Friday September 14, 2012 - Le Poème Harmonique brought the sounds and atmosphere of a night in 17th-century Venice to Columbia University's Miller Theatre with a candle-lit concert of works by Monteverdi, Manelli, and their contemporaries. I was able to attend the second of two concerts and it was a truly impressive evening of music-making. Photo above by Olivier Lexa.
Both performances were sold out, and the wonderfully attentive audience were held in a state of quiet joy as the evening unfolded. I think the music and the musicians really spoke to the listeners; and certainly for me, after a few weeks of unhappy events in my life, I began to feel a weight being lifted as the evening progressed. That is the power of music.
Vincent Dumestre (above, photo by Per Buhre) is the guiding light of Le Poème Harmonique. The handsome maitre d'ensemble was a fine presence onstage, and his instrumentalists seemed to take real pleasure in the dazzling harmonic and rhythmic shifts of the music. The atmosphere, candlelit and heartfelt, drew us in. The outside could be forgotten for a while.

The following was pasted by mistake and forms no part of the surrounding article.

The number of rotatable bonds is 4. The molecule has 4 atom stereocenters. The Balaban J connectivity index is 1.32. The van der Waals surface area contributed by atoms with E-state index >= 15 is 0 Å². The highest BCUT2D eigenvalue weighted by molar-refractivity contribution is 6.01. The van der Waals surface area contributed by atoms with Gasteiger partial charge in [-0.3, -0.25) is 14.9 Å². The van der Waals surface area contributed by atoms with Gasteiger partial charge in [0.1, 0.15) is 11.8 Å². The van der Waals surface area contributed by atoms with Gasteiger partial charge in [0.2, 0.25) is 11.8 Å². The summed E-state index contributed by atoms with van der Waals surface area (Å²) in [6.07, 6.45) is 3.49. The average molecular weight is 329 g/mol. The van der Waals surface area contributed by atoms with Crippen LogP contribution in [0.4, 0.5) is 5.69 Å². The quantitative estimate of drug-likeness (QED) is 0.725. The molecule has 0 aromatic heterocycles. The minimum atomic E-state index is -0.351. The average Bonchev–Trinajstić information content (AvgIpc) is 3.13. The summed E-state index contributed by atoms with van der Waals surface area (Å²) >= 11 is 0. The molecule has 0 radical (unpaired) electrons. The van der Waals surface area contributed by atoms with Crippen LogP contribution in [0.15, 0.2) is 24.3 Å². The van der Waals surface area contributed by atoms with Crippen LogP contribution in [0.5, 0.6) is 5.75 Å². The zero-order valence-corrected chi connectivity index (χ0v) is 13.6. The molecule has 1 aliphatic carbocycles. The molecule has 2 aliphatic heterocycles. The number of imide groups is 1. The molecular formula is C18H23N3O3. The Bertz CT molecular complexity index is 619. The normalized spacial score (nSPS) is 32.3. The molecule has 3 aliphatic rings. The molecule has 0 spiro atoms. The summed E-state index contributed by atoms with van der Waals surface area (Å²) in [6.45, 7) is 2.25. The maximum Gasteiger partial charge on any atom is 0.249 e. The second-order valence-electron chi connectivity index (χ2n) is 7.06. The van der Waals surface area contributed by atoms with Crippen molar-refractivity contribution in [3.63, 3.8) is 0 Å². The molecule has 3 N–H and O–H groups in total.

Among the stage-full of superb musicians, soprano Claire Lefilliatre (above) made a particularly distinctive impression with her Burgundy-flavoured timbre, suggestvely sensuous in her lower range, and with a lovely aproach to the words. Her singing all evening was vivid and enticing. A trio of expert male vocalists reveled in the harmonies as their timbres blended to delightful effect: tenors Jan Van Elsacker and Serge Goubioud and basso Geoffroy Buffiere were ever-attuned to the texts and seemed especially to enjoy the long comic revel of Francesco Manelli's La Banchetta Passagiera. All four singers moved with the grace of dancers, using their hands in an expressive manner to underline the nuances of the music.
Above: Guy Vivien's photo of the artists of Le Poème Harmonique. This ensemble present everything from intimate chamber evenings to full-scale opera productions. I will be very glad of any opportunity to experience their work in the future.
A gallery of Matt Murphy's photos from this production will appear here shortly.